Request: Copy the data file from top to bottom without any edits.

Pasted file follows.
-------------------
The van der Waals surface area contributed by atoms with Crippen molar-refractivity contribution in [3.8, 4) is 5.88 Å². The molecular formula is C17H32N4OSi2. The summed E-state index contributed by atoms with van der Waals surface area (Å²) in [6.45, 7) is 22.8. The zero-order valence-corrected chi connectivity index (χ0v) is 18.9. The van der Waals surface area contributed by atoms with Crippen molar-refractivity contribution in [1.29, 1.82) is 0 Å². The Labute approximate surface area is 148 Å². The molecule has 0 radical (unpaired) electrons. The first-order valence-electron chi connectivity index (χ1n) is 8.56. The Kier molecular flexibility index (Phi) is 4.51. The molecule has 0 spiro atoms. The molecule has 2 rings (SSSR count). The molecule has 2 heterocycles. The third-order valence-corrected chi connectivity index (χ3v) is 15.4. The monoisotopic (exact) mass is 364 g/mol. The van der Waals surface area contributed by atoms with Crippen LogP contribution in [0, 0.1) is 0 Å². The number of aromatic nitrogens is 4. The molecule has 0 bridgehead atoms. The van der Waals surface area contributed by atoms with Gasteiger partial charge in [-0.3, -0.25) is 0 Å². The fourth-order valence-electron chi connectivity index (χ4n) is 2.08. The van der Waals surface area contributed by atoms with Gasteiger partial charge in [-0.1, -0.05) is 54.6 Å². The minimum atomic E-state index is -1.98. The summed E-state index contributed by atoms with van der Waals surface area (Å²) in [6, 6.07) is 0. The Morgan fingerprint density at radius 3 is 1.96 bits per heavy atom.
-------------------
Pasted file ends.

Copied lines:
The van der Waals surface area contributed by atoms with Crippen molar-refractivity contribution in [3.8, 4) is 5.88 Å². The molecular formula is C17H32N4OSi2. The summed E-state index contributed by atoms with van der Waals surface area (Å²) in [6.45, 7) is 22.8. The zero-order valence-corrected chi connectivity index (χ0v) is 18.9. The van der Waals surface area contributed by atoms with Crippen molar-refractivity contribution in [1.29, 1.82) is 0 Å². The Labute approximate surface area is 148 Å². The molecule has 0 radical (unpaired) electrons. The first-order valence-electron chi connectivity index (χ1n) is 8.56. The Kier molecular flexibility index (Phi) is 4.51. The molecule has 0 spiro atoms. The molecule has 2 rings (SSSR count). The molecule has 2 heterocycles. The third-order valence-corrected chi connectivity index (χ3v) is 15.4. The monoisotopic (exact) mass is 364 g/mol. The van der Waals surface area contributed by atoms with Crippen LogP contribution in [0, 0.1) is 0 Å². The number of aromatic nitrogens is 4. The molecule has 0 bridgehead atoms. The van der Waals surface area contributed by atoms with Gasteiger partial charge in [-0.3, -0.25) is 0 Å². The fourth-order valence-electron chi connectivity index (χ4n) is 2.08. The van der Waals surface area contributed by atoms with Gasteiger partial charge in [-0.1, -0.05) is 54.6 Å². The minimum atomic E-state index is -1.98. The summed E-state index contributed by atoms with van der Waals surface area (Å²) in [6, 6.07) is 0. The Morgan fingerprint density at radius 3 is 1.96 bits per heavy atom.